Garage doors protect both your garage and the rest of the house from elements and unwelcome guests. Over time they might stop working as intended and show some problems due to aging and heavy use. In order to prevent sudden breaks which usually occur at the worst possible times, regular maintenance is always recommended.

If you start noticing that your garage doors are lagging you can apply some DIY measures before calling professionals. I wanted to know more about managing garage doors so I talked to San Diego garage door professionals. Here’s what you can do if the following issues come up:

Automatic Door Won’t Open

You keep pressing the button but nothing happens. This doesn’t mean that you are now doomed to use public transportation, but you’d probably have to open them manually. You need to look for the guide track which leads to a hanging cord with a red handle. Now pull the handle and the door should open. This is the door’s manual override which is used at times when power outages disrupt the door’s main function and they are due for a reset.

Cold Weather

Older doors might not work properly in cold weather when the temperature drops below 0. Don’t worry, you don’t have to unfreeze them by any means. This issue is not uncommon, especially after years of use. If you bought your doors in the past 20 years or so, you would be able to tweak the pressure to which the doors open and close which should resolve the problem of freezing instantly.

Over time, the balance of the pressure might alter so you need to adjust it manually, you won’t notice anything until the weather conditions like cold temperatures force you to adapt.

Read More: 7 Common Garage Door Problems And Ways To Handle Them

Sagging

Time is the enemy when it comes to garage doors. Even though they are designed to protect the inside of your home, they can’t serve properly forever without proper care. Older garage doors, especially wooden ones can become saggy, and there’s nothing you can do to prevent that, but there is a fix to straighten them up to their original position.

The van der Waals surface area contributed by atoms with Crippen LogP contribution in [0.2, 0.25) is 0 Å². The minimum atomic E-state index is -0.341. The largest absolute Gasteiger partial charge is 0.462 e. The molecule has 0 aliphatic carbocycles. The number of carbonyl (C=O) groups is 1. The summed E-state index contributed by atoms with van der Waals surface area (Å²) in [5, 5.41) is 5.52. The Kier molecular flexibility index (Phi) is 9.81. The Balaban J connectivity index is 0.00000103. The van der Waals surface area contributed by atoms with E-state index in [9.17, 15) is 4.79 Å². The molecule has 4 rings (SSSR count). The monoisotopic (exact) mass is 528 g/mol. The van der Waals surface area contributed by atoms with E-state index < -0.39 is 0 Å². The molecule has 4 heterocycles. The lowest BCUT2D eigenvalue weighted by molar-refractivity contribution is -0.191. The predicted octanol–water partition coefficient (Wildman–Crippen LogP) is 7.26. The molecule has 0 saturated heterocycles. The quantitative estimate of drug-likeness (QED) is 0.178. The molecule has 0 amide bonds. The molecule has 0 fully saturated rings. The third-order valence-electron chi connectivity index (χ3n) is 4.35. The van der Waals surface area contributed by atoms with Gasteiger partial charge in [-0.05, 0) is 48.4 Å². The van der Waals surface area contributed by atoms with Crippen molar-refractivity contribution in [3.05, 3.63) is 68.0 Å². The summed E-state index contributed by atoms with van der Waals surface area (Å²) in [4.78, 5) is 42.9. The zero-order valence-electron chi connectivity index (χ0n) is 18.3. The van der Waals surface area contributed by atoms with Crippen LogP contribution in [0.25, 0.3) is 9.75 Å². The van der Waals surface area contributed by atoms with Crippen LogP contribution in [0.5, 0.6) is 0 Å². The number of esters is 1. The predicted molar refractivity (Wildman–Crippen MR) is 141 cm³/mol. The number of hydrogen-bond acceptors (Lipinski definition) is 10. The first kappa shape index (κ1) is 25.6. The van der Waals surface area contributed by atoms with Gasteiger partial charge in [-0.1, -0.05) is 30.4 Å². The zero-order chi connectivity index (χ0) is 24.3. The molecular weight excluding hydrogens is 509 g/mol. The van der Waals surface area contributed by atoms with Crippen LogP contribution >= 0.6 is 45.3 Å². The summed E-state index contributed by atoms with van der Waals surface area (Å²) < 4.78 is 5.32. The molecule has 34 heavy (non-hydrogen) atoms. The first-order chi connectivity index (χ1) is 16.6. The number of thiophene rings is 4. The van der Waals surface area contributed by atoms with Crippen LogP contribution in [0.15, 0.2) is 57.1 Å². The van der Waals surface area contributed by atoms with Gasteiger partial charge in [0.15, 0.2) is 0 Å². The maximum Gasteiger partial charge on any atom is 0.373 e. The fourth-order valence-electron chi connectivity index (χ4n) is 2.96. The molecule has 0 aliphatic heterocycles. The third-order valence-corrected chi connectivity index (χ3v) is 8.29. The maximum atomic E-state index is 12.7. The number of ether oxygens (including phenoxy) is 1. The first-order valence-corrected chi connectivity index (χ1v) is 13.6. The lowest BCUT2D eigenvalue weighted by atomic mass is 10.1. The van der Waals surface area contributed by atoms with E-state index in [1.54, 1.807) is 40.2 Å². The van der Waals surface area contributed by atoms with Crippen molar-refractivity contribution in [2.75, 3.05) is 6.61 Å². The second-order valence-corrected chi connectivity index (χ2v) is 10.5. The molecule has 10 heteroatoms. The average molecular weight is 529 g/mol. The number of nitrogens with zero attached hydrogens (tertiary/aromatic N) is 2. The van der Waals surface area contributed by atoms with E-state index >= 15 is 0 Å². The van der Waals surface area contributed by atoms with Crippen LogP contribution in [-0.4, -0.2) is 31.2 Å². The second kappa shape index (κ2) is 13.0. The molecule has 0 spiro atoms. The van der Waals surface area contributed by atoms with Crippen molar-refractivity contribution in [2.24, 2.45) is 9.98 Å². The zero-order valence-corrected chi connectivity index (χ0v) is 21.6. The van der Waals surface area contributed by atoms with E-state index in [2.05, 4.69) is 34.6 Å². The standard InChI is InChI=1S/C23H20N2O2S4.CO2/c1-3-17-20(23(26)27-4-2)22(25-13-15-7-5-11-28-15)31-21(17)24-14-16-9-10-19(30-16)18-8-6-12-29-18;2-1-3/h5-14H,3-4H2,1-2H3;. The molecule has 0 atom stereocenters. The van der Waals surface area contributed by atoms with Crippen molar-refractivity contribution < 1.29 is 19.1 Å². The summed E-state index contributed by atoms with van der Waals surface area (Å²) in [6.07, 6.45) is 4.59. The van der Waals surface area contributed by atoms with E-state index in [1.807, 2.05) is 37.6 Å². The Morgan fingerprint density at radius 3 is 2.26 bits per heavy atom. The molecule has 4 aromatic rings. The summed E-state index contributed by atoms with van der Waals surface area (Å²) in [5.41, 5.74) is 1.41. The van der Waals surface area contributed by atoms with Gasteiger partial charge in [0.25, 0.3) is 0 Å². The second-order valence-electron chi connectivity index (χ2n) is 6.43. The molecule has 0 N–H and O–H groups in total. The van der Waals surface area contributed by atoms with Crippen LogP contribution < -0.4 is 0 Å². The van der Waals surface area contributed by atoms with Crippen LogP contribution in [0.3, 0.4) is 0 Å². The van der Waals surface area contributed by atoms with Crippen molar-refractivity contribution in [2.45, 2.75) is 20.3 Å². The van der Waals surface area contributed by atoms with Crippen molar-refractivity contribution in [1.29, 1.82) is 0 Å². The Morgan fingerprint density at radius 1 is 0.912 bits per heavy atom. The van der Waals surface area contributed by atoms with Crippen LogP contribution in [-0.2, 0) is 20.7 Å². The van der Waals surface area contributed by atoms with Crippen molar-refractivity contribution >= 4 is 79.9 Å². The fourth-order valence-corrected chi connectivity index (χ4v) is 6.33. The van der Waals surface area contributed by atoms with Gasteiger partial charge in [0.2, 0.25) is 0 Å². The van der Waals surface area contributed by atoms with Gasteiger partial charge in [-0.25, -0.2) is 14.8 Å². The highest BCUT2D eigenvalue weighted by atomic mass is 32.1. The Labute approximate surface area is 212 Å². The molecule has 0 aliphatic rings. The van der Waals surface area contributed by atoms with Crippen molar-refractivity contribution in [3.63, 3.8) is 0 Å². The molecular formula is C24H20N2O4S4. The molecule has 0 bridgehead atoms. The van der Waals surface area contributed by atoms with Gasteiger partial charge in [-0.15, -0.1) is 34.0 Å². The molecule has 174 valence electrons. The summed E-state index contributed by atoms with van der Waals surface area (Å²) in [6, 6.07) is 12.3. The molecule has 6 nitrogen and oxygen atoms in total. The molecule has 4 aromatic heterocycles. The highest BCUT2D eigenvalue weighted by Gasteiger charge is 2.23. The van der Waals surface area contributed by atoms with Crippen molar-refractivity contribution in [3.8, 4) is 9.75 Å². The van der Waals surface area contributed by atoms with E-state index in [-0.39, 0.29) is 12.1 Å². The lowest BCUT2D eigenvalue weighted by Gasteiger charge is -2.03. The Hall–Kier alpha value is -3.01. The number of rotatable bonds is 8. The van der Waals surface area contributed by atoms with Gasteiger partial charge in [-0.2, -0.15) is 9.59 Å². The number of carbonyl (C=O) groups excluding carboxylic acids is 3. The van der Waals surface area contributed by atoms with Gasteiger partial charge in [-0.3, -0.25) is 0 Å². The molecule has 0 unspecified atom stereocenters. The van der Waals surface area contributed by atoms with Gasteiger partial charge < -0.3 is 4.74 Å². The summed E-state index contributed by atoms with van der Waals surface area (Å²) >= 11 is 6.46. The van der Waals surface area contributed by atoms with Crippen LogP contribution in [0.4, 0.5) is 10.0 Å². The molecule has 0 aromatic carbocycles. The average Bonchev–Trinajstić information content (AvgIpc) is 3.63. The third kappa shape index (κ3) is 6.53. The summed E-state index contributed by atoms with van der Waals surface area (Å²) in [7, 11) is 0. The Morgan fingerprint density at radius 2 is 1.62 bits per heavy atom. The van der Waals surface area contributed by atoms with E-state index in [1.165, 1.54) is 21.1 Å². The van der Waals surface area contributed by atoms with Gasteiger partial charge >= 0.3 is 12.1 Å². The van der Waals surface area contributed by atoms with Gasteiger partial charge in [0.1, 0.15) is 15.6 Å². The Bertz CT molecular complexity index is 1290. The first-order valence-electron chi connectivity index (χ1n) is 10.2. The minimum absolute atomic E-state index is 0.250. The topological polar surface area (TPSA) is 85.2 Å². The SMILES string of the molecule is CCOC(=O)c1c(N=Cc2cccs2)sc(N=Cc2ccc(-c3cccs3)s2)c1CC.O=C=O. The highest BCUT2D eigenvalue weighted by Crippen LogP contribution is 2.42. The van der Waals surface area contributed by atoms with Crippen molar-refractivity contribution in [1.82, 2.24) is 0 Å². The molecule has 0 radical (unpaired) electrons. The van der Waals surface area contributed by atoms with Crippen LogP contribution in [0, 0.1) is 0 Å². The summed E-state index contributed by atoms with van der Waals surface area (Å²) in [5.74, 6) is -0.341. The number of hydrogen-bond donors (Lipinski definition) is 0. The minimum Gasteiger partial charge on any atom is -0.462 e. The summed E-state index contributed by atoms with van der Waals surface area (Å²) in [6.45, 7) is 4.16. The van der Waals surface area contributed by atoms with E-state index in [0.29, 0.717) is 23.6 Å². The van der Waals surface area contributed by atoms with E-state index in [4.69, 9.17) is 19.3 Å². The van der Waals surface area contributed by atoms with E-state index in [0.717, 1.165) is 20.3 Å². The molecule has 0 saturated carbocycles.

You need tension rods that are going to be placed at the top and the bottom of the door forming an X. Now adjust turnbuckles and choose how much pressure you want rods to apply, after that you only need to leave the door to straighten up.

The Door Won’t Lock

This is also a common problem after years of use. When you close the doors there are 2 bars that spring from the center of the door to reach the edges and land in slots designated for them which concludes the locking segment. Over time these bars can change their position and miss those two slots, consequently leaving your doors unlocked.

What you need to do is look for guide brackets residing at the edges. Unscrew them so you can move them freely, and then change their position so they can slide properly into the slots. When you manage to tune the locking mechanism you can apply some lubricate, and then screw the guide brackets up.

Call Professionals

If you find it too difficult to fix the doors on your own you can always ask for professional help. These were just a small number of potential problems that can be dealt with easily, but for more serious repairs, and with more complicated doors it is recommended to call someone with proper tools and experience. Regular maintenance is maybe the best way to prevent any sudden breaks and ensure your doors’ long-lasting service. You can have someone perform a standard check-up once or twice a year.

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